The Role of the Forensic Psychiatrist

     When John Hinckley was found “not guilty by reason of insanity” after having shot President Ronald Reagan and two of his aides [in 1981] in full view of the national press corps, public furor brought the controversy concerning the u…

     When John Hinckley was found "not guilty by reason of insanity" after having shot President Ronald Reagan and two of his aides [in 1981] in full view of the national press corps, public furor brought the controversy concerning the use of psychiatric testimony in criminal trials to a boil.

     Critics [of psychiatrists in the courtroom], most of whom demand that psychiatrists be banished from all criminal trials, possess either a minimal or distorted understanding of just what a forensic psychiatrist does....[The critics] have forgotten that well before a psychiatrist ever entered an American courtroom, our legal system was already greatly concerned not only with what a man did wrong, but why he did it--what was going on in his head at the moment of his offense.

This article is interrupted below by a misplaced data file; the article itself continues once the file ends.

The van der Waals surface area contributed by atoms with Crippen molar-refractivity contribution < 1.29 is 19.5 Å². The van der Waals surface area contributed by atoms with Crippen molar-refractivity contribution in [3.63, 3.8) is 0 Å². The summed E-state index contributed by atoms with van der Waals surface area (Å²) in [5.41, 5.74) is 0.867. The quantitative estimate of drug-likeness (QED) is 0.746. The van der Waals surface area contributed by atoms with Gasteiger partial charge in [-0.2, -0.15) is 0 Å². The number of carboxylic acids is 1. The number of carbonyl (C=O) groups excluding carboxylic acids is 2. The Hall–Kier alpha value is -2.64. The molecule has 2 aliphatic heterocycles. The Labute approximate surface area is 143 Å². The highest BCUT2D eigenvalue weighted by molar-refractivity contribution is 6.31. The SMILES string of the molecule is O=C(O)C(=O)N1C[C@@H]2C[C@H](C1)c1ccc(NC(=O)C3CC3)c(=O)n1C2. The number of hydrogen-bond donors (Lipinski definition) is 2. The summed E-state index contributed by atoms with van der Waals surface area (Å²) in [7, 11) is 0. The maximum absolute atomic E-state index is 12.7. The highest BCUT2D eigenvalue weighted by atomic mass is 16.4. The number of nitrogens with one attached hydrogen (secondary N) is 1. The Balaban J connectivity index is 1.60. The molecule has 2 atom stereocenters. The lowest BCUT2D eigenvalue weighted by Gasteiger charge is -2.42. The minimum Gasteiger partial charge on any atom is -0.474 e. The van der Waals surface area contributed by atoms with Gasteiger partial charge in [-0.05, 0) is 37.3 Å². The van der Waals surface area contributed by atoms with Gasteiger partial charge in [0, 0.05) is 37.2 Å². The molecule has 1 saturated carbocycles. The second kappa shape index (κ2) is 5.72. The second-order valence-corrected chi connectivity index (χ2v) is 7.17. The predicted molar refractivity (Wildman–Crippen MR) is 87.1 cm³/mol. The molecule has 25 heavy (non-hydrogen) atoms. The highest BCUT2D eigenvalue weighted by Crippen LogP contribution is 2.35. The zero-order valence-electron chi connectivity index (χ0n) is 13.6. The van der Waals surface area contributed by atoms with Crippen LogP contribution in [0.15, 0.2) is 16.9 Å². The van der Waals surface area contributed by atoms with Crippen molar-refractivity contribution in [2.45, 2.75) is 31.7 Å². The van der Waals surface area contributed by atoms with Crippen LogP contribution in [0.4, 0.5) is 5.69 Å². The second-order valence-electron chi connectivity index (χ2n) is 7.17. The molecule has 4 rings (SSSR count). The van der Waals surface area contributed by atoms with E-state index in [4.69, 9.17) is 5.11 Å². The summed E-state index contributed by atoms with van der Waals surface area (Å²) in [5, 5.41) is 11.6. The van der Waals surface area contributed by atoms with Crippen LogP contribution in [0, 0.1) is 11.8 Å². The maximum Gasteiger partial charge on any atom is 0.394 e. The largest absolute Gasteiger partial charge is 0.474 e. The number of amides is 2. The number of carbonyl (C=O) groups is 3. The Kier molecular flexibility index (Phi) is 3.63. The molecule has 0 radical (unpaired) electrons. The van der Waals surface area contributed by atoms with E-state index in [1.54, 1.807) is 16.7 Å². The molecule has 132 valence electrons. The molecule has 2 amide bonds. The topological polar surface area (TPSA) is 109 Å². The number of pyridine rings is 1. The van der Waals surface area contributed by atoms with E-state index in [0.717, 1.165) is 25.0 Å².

It is a cornerstone of our system of justice that if a man perceives himself as innocent at the time of his offense, if he had not intended a wrongful outcome, then he is less culpable than someone whose crime was deliberate and committed with malice aforethought. Because of the preeminence of the principle that there are degrees of criminal liability, criminal trials necessarily go beyond the black-and-white issue of whether or not the accused pulled the trigger, and into the murky labyrinth of his intentions and motivations--his state of mind.

Dr. Martin Blinder, Lovers, Killers, Husbands and Wives, 1985

  

from http://jimfishertruecrime.blogspot.com/